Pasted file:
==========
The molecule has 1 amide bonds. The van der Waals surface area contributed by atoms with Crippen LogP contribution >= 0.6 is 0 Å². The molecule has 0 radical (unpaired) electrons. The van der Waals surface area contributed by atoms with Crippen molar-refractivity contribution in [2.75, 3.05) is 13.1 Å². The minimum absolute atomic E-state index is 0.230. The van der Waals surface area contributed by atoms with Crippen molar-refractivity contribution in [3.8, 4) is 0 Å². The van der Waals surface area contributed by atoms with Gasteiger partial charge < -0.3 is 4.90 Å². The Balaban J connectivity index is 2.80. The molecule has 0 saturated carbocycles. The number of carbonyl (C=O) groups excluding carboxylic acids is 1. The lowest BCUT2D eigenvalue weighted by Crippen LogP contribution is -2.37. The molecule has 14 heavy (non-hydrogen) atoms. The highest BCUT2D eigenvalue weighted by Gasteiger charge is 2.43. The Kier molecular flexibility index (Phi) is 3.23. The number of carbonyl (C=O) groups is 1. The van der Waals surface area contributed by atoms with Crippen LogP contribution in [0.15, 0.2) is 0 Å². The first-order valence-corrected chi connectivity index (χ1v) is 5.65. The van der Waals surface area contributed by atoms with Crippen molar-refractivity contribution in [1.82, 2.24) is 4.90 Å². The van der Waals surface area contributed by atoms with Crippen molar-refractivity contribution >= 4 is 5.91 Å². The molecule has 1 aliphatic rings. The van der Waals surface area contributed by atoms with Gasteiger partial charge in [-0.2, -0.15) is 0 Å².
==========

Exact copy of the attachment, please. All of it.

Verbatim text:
The molecule has 1 amide bonds. The van der Waals surface area contributed by atoms with Crippen LogP contribution >= 0.6 is 0 Å². The molecule has 0 radical (unpaired) electrons. The van der Waals surface area contributed by atoms with Crippen molar-refractivity contribution in [2.75, 3.05) is 13.1 Å². The minimum absolute atomic E-state index is 0.230. The van der Waals surface area contributed by atoms with Crippen molar-refractivity contribution in [3.8, 4) is 0 Å². The van der Waals surface area contributed by atoms with Gasteiger partial charge < -0.3 is 4.90 Å². The Balaban J connectivity index is 2.80. The molecule has 0 saturated carbocycles. The number of carbonyl (C=O) groups excluding carboxylic acids is 1. The lowest BCUT2D eigenvalue weighted by Crippen LogP contribution is -2.37. The molecule has 14 heavy (non-hydrogen) atoms. The highest BCUT2D eigenvalue weighted by Gasteiger charge is 2.43. The Kier molecular flexibility index (Phi) is 3.23. The number of carbonyl (C=O) groups is 1. The van der Waals surface area contributed by atoms with Crippen LogP contribution in [0.15, 0.2) is 0 Å². The first-order valence-corrected chi connectivity index (χ1v) is 5.65. The van der Waals surface area contributed by atoms with Crippen molar-refractivity contribution in [1.82, 2.24) is 4.90 Å². The van der Waals surface area contributed by atoms with Crippen molar-refractivity contribution >= 4 is 5.91 Å². The molecule has 1 aliphatic rings. The van der Waals surface area contributed by atoms with Gasteiger partial charge in [-0.2, -0.15) is 0 Å².